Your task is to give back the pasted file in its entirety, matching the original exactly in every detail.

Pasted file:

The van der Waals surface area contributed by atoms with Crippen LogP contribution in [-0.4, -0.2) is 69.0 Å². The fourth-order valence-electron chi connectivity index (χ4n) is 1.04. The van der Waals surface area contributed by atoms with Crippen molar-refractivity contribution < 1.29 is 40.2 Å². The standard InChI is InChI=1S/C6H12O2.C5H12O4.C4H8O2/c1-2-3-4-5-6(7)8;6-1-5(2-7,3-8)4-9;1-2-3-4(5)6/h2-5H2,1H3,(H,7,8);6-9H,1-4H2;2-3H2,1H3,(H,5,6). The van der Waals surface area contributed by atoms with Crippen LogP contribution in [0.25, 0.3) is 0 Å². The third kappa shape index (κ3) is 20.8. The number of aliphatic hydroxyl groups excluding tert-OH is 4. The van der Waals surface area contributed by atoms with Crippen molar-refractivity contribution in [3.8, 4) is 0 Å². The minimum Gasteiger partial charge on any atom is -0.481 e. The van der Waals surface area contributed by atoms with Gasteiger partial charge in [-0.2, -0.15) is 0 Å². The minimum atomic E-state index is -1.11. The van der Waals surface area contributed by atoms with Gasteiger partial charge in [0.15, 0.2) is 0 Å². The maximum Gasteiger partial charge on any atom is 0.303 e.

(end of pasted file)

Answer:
The van der Waals surface area contributed by atoms with Crippen LogP contribution in [-0.4, -0.2) is 69.0 Å². The fourth-order valence-electron chi connectivity index (χ4n) is 1.04. The van der Waals surface area contributed by atoms with Crippen molar-refractivity contribution < 1.29 is 40.2 Å². The standard InChI is InChI=1S/C6H12O2.C5H12O4.C4H8O2/c1-2-3-4-5-6(7)8;6-1-5(2-7,3-8)4-9;1-2-3-4(5)6/h2-5H2,1H3,(H,7,8);6-9H,1-4H2;2-3H2,1H3,(H,5,6). The van der Waals surface area contributed by atoms with Crippen LogP contribution in [0.25, 0.3) is 0 Å². The third kappa shape index (κ3) is 20.8. The number of aliphatic hydroxyl groups excluding tert-OH is 4. The van der Waals surface area contributed by atoms with Crippen molar-refractivity contribution in [3.8, 4) is 0 Å². The minimum Gasteiger partial charge on any atom is -0.481 e. The van der Waals surface area contributed by atoms with Gasteiger partial charge in [-0.2, -0.15) is 0 Å². The minimum atomic E-state index is -1.11. The van der Waals surface area contributed by atoms with Gasteiger partial charge in [0.15, 0.2) is 0 Å². The maximum Gasteiger partial charge on any atom is 0.303 e.